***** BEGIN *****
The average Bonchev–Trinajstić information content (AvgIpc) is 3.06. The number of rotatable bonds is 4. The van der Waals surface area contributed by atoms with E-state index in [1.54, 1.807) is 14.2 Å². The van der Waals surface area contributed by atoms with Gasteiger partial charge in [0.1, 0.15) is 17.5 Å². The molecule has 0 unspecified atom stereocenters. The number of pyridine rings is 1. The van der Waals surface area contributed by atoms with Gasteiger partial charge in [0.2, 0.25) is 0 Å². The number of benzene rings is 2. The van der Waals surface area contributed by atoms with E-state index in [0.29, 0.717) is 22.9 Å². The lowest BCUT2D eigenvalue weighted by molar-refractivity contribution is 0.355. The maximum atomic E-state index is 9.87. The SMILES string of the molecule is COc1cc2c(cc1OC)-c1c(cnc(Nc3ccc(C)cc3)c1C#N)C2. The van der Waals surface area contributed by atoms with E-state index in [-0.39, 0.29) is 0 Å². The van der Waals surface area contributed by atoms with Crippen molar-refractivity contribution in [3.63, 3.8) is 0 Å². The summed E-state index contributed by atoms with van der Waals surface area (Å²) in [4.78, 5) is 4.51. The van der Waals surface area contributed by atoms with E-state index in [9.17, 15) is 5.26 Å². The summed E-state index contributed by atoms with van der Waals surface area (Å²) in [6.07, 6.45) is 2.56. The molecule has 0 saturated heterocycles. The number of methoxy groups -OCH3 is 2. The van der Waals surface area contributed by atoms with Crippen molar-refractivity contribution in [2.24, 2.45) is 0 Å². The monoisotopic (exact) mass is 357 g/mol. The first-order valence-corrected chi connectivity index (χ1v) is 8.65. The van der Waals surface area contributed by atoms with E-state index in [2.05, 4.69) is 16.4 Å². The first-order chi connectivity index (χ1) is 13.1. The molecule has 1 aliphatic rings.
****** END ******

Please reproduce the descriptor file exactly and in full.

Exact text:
The average Bonchev–Trinajstić information content (AvgIpc) is 3.06. The number of rotatable bonds is 4. The van der Waals surface area contributed by atoms with E-state index in [1.54, 1.807) is 14.2 Å². The van der Waals surface area contributed by atoms with Gasteiger partial charge in [0.1, 0.15) is 17.5 Å². The molecule has 0 unspecified atom stereocenters. The number of pyridine rings is 1. The van der Waals surface area contributed by atoms with Gasteiger partial charge in [0.2, 0.25) is 0 Å². The number of benzene rings is 2. The van der Waals surface area contributed by atoms with E-state index in [0.29, 0.717) is 22.9 Å². The lowest BCUT2D eigenvalue weighted by molar-refractivity contribution is 0.355. The maximum atomic E-state index is 9.87. The SMILES string of the molecule is COc1cc2c(cc1OC)-c1c(cnc(Nc3ccc(C)cc3)c1C#N)C2. The van der Waals surface area contributed by atoms with E-state index in [-0.39, 0.29) is 0 Å². The van der Waals surface area contributed by atoms with Crippen molar-refractivity contribution in [3.63, 3.8) is 0 Å². The summed E-state index contributed by atoms with van der Waals surface area (Å²) in [4.78, 5) is 4.51. The van der Waals surface area contributed by atoms with E-state index in [9.17, 15) is 5.26 Å². The summed E-state index contributed by atoms with van der Waals surface area (Å²) in [6.07, 6.45) is 2.56. The molecule has 0 saturated heterocycles. The number of methoxy groups -OCH3 is 2. The van der Waals surface area contributed by atoms with Crippen molar-refractivity contribution in [2.24, 2.45) is 0 Å². The monoisotopic (exact) mass is 357 g/mol. The first-order valence-corrected chi connectivity index (χ1v) is 8.65. The van der Waals surface area contributed by atoms with E-state index in [2.05, 4.69) is 16.4 Å². The first-order chi connectivity index (χ1) is 13.1. The molecule has 1 aliphatic rings.